The Coriolis effect, a subtle and often-misunderstood principle of physics, has been adapted for highly accurate mass flowmeter instrumentation.
The application of the Coriolis force offered a new way to solve the long-standing problem of measuring the flow of material. In 1977, Micro Motion Inc introduced the first standard industrial flow meter based on the effect. Because the measurement depends only on mass, such an instrument is a true mass flow meter and is unaffected by the issues that corrupt other flow-meter designs. (Micro Motion is now part of Emerson Electric Co.) Since Micro Motion’s introduction, many other vendors have also developed flow meters based on the Coriolis effect and refined them with new twists. A properly installed Coriolis flow meter can provide readings with errors of less than 0.1% and over a wide dynamic range; handling readings over such a range is a problem for most other flow-meter designs.
A practical Coriolis flow meter is more complicated than a conceptual one, of course. The fluid to be measured passes through the vibrating tubes and accelerates as it flows toward the maximum vibration point and slows down as it leaves that point, causing the tube to twist. The amount of twisting is directly proportional to mass flow. Position sensors detect tube positions. Most implementations use a pair of loops, called sensor tubes, which vibrate in opposite directions (Figure 1). This design nulls out many of the error sources, just as a differential circuit in electronics cancels many common-mode errors.
The flow meter measures the angle of twist between the two sensor tubes. Some designs have a single sensor tube and compare the distorted twist of the tube when fluid is flowing with the no-flow position. Typical dual-tube flow-meter designs have a loop-vibration amplitude of a few millimeters at 75 to 100 Hz and cost several thousand dollars.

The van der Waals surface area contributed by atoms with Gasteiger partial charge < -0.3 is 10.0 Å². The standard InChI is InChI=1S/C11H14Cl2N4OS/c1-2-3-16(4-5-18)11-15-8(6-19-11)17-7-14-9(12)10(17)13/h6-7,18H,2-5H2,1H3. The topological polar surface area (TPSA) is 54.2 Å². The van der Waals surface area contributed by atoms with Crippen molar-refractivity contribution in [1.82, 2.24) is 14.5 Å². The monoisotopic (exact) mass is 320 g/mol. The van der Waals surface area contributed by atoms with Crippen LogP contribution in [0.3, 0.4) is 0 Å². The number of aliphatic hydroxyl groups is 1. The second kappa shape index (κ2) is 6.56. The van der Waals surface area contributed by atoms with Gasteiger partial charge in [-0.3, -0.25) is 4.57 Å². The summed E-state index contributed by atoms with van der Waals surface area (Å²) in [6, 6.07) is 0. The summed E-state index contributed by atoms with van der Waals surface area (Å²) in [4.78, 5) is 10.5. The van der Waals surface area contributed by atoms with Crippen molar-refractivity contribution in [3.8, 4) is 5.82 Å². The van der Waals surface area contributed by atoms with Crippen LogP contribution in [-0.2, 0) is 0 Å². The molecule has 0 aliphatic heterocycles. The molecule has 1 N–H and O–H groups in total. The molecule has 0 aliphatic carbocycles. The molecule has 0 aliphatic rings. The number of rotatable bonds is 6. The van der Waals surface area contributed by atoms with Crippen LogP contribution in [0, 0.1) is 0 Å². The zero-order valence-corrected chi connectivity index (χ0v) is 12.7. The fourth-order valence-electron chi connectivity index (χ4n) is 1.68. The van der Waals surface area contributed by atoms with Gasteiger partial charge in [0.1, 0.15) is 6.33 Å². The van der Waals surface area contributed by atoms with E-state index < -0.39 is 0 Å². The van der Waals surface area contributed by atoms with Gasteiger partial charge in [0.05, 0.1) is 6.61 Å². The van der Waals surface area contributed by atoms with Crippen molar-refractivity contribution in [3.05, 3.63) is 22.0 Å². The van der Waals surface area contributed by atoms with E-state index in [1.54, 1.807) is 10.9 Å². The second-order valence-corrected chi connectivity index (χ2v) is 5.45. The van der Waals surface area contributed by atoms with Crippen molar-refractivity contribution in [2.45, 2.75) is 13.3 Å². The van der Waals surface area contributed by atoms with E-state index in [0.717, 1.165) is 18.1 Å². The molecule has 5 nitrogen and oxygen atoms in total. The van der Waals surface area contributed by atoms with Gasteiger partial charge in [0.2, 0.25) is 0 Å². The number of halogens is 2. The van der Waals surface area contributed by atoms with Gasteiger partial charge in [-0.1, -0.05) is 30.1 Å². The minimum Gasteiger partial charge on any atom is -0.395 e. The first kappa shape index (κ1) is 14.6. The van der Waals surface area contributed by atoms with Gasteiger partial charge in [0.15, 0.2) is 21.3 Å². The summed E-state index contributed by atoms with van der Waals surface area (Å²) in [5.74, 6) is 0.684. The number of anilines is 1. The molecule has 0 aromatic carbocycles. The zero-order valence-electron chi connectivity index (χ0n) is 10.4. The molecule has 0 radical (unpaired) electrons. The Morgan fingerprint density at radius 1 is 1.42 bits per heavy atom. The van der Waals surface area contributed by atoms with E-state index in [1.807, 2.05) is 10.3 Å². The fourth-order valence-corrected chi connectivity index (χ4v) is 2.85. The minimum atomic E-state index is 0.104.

An important advantage of the Coriolis-based design is that there are no internal obstructions in the flow path, such as sensor, propeller, or pressure-drop plate. This helps the meter to avoid problems due to clogging, internal wear, and pressure drop.
Still, the bent sensor loop causes some pressure drop and turbulence, so some Coriolis designs use an offset, straight pair of sensor tubes. Another potential problem is that the fluid being measured may have trapped air or other gases (known as entrained gases) that affect the fluid mass and thus the flow rate. This two-phase situation occurs when the flow is not continuous but starts and stops in batch processes. Many vendors now offer Coriolis flow meters which use advanced algorithms and processors (DSPs or FPGAs) to compensate for any erratic vibration of the flow tubes.
The Coriolis flow meter has an advantage in another difficult fluid situation. Newtonian fluids such as water and air, are “well-behaved,” with viscosity and flow characteristics that are constant. In contrast, non-Newtonian fluids such as some polymers and clays, for example, have viscosities that are functions of the fluid shear rate. The mass flow of non-Newtonian fluids can be difficult to measure accurately. Still, the Coriolis design can provide very good results even with this situation or even under these circumstances.
While many end-users love Coriolis flowmeters, price is often an issue. Coriolis flowmeters are relatively expensive, with an average selling price of Coriolis flowmeters are between $4,000 and $6,000. Some suppliers have introduced low-cost Coriolis flowmeters in the $3,000 and below range. Performance specifications for the lower-cost flowmeters are not at the same level as those of the higher-priced meters. However, these lower-cost meters can help satisfy the needs of users who want the essential benefits of Coriolis technology but prefer not to pay the higher price.
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